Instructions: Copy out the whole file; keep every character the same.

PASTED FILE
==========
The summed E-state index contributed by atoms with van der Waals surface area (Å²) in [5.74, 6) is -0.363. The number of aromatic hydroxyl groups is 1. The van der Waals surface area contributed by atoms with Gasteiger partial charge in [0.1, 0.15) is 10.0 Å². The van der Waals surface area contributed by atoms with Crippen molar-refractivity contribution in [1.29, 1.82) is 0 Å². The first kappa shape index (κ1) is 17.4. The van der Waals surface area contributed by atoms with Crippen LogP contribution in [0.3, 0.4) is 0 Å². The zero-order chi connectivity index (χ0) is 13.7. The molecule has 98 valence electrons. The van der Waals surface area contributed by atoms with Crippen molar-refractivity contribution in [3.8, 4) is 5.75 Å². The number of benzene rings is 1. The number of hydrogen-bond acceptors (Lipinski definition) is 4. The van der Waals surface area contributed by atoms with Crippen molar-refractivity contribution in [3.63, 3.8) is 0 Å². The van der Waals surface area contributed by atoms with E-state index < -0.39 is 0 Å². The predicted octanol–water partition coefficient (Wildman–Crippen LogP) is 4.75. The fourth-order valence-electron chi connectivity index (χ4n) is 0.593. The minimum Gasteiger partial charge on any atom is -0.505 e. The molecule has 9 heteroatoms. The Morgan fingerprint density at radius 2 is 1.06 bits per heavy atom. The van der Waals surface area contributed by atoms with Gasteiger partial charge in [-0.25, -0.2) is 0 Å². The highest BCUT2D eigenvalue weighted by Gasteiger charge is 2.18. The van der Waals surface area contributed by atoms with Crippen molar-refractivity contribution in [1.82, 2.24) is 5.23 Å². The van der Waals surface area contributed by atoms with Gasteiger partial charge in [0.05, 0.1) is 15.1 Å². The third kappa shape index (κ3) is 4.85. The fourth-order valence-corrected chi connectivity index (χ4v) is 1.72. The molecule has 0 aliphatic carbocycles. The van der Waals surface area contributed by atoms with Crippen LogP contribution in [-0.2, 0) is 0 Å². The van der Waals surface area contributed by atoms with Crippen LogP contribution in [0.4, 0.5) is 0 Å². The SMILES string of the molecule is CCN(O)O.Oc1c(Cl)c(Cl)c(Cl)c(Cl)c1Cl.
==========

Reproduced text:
The summed E-state index contributed by atoms with van der Waals surface area (Å²) in [5.74, 6) is -0.363. The number of aromatic hydroxyl groups is 1. The van der Waals surface area contributed by atoms with Gasteiger partial charge in [0.1, 0.15) is 10.0 Å². The van der Waals surface area contributed by atoms with Crippen molar-refractivity contribution in [1.29, 1.82) is 0 Å². The first kappa shape index (κ1) is 17.4. The van der Waals surface area contributed by atoms with Crippen LogP contribution in [0.3, 0.4) is 0 Å². The zero-order chi connectivity index (χ0) is 13.7. The molecule has 98 valence electrons. The van der Waals surface area contributed by atoms with Crippen molar-refractivity contribution in [3.8, 4) is 5.75 Å². The number of benzene rings is 1. The number of hydrogen-bond acceptors (Lipinski definition) is 4. The van der Waals surface area contributed by atoms with Crippen molar-refractivity contribution in [3.63, 3.8) is 0 Å². The van der Waals surface area contributed by atoms with E-state index < -0.39 is 0 Å². The predicted octanol–water partition coefficient (Wildman–Crippen LogP) is 4.75. The fourth-order valence-electron chi connectivity index (χ4n) is 0.593. The minimum Gasteiger partial charge on any atom is -0.505 e. The molecule has 9 heteroatoms. The Morgan fingerprint density at radius 2 is 1.06 bits per heavy atom. The van der Waals surface area contributed by atoms with Gasteiger partial charge in [-0.25, -0.2) is 0 Å². The highest BCUT2D eigenvalue weighted by Gasteiger charge is 2.18. The van der Waals surface area contributed by atoms with Crippen molar-refractivity contribution in [1.82, 2.24) is 5.23 Å². The van der Waals surface area contributed by atoms with Gasteiger partial charge in [0.05, 0.1) is 15.1 Å². The third kappa shape index (κ3) is 4.85. The fourth-order valence-corrected chi connectivity index (χ4v) is 1.72. The molecule has 0 aliphatic carbocycles. The van der Waals surface area contributed by atoms with Crippen LogP contribution in [-0.2, 0) is 0 Å². The van der Waals surface area contributed by atoms with Crippen LogP contribution in [0.4, 0.5) is 0 Å². The SMILES string of the molecule is CCN(O)O.Oc1c(Cl)c(Cl)c(Cl)c(Cl)c1Cl.